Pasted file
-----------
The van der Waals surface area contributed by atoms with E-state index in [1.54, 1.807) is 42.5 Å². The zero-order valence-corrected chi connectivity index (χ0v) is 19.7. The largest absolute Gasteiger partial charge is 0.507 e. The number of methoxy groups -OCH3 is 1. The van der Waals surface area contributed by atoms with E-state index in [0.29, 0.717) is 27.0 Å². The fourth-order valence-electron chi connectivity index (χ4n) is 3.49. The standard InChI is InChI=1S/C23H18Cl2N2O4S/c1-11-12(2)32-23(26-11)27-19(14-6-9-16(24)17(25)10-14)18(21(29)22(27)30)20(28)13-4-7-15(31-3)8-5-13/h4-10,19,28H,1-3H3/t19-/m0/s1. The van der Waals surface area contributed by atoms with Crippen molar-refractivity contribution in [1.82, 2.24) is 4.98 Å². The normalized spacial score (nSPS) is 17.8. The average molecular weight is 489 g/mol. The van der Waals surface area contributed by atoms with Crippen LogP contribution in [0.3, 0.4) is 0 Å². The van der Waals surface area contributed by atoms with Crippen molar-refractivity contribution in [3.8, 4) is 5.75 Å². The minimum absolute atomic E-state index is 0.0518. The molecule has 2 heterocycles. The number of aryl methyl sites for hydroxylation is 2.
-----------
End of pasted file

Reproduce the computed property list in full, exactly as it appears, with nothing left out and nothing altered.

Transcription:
The van der Waals surface area contributed by atoms with E-state index in [1.54, 1.807) is 42.5 Å². The zero-order valence-corrected chi connectivity index (χ0v) is 19.7. The largest absolute Gasteiger partial charge is 0.507 e. The number of methoxy groups -OCH3 is 1. The van der Waals surface area contributed by atoms with E-state index in [0.29, 0.717) is 27.0 Å². The fourth-order valence-electron chi connectivity index (χ4n) is 3.49. The standard InChI is InChI=1S/C23H18Cl2N2O4S/c1-11-12(2)32-23(26-11)27-19(14-6-9-16(24)17(25)10-14)18(21(29)22(27)30)20(28)13-4-7-15(31-3)8-5-13/h4-10,19,28H,1-3H3/t19-/m0/s1. The van der Waals surface area contributed by atoms with Crippen molar-refractivity contribution in [1.82, 2.24) is 4.98 Å². The normalized spacial score (nSPS) is 17.8. The average molecular weight is 489 g/mol. The van der Waals surface area contributed by atoms with Crippen LogP contribution in [0.3, 0.4) is 0 Å². The van der Waals surface area contributed by atoms with Crippen molar-refractivity contribution in [3.8, 4) is 5.75 Å². The minimum absolute atomic E-state index is 0.0518. The molecule has 2 heterocycles. The number of aryl methyl sites for hydroxylation is 2.